The problem with teaching RE; it’s about opinions


There are actually many problems. However this short blog will focus on the nature of RE and the unique issue it has; it’s about opinions.

I see it as our job to teach these opinions, with critique, in a neutral, balanced style* as possible.

Therein lies a problem, can a teacher teach something neutrally? And indeed should they?

If I follow religion or a set of beliefs will these not come through in how I teach, what I focus on and the language I use? Should we teach a balanced view of racism and homophobia ?

I personally don’t tell students (or colleagues in school or elsewhere) about my faith. I want them to see me as a teacher, not a Muslim teacher or a Buddhist teacher. Sometimes my opinions come through. It’s human nature. Last week I commented on the kind Mr Gove sending us all a huge King James Bible. The students were probably clear about my thoughts on this. I really do try to avoid it and generally refuse if they ask me an opinion on something that isn’t illegal or could confuse them.

However this blog isn’t about telling students about your faith (another blog in that) but how RE is unique in that people’s own faith can seriously affect how it’s taught. I’m worried about that. On RE forums I’ve seen a discussion on an issue start with critique and then people with a faith become angry and upset that people may have critiqued something they believe as truth. If they’re doing this on an RE forum (not a faith forum) then what are they saying to the children they teach? Are they allowing them that freedom of critique even if they don’t agree? I fear not. And therein lies a huge danger.

I think we should allow students to explore all opinions and we should move away from presenting them with opinions, to them thinking of the variety of opinions there may be and doing independent research to find opinions they haven’t considered. If we give them the skills to come to their own balanced judgment then we’ve done our job. Giving them the opinions and/or telling them what to believe/is right or wrong, is problematical.

This leads on to the controversial issues. If we teach racism from a neutral perspective are we condoning it? In my lessons I’m developing the art of critique and this includes logic of reasoning, credibility & reliability. Students need to work out the illogical reasoning & flaws of racism. If I just said to them were not going to look at the views from the perspective of a racist I’m limiting their ability to skilfully assess reasoning. I’m not there to tell them, I’m there to help them to work it out. This is why I have issues with some faith schools. Some are limiting the students’ ability to do this and therefore are not giving their students the opportunity for further study (again, another blog).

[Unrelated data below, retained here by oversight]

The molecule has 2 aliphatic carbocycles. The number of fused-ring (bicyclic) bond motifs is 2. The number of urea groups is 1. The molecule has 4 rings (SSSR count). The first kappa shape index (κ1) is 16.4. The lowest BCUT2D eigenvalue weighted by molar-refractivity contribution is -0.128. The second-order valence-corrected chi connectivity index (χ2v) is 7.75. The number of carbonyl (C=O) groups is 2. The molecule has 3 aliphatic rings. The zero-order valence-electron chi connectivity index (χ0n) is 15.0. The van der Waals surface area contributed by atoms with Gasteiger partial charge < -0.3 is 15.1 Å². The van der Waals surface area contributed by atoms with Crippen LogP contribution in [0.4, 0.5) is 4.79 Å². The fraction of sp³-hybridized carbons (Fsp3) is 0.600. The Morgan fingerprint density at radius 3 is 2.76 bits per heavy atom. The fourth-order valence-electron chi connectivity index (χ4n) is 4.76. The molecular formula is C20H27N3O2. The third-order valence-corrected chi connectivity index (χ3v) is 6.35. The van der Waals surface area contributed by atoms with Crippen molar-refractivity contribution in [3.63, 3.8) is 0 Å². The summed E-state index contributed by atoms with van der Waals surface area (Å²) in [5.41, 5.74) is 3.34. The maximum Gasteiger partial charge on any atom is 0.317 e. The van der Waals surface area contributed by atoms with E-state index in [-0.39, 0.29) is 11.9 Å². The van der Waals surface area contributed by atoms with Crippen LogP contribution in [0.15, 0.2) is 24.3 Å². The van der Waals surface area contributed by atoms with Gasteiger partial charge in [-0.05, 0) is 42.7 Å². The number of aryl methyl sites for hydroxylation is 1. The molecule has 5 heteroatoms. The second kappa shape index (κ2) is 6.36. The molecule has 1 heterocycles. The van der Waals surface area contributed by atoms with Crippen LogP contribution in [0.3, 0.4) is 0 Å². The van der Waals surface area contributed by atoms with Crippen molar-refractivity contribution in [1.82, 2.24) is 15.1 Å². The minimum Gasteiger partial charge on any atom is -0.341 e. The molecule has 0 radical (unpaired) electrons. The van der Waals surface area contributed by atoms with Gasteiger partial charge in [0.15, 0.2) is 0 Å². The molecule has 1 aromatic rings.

I think the power of RE comes to developing the skills needed to study religions to come to insightful, logical, fully reasoned balanced arguments, not telling them ‘right’ from ‘wrong’**. In my opinion that is confessional RE or Religious Instruction which for the majority of people was ditched in at least 1988.

RE really does have its own issues that other subjects don’t.

* when I refer to ‘neutral’ in this blog I mean looking at both/all sides of an argument rather than presenting only one side.

**I do however make British law very clear to them


3 thoughts on “The problem with teaching RE; it’s about opinions

  1. You highlight some of the issues I raised in my post here I think we do have a clear position to maintain when it comes to British law, e.g. racism, as this is a criminal offence, and we have a professional responsibility to support the law. A critical discussion about religion isn’t against the law, as long as it doesn’t incite hate. Think we need to be very careful with the language we use with students when we want them exposed to different perspectives.

  2. I find it really interesting that you decide against sharing your religious views. It had been one of the most beneficial things I’ve done with my students. Horses for courses- naturally- but it had never occurred to me not to share, if they ask. The assumption they make is that a white RS teacher is obviously a Christian, discussing the idea of agnosticism with them has been a driving force in encouraging those in my class to hear all views before deciding/sticking to on their own. They know I have no interest in changing their mind, all I hope for is a valid reason. This is where my point (hopefully) makes it back to the content of your post. I will teach what I consider to be a balanced POV on all issues, including prejudice and discrimination. This means reminding students that I have no power over who they like and who they don’t but that they should at least be able to give themselves a good reason for it. Once we’ve looked at how scientifically the same we all are and the way that all religions teach equality, they generally accept that racism is an illogical concept if they are to follow any kind of legal (inc British values) or religious moral code.

    Enjoying catching up on your blogs! New to this!

  3. Pingback: Can the religious teach religion and should we tell? | Open Door Teaching

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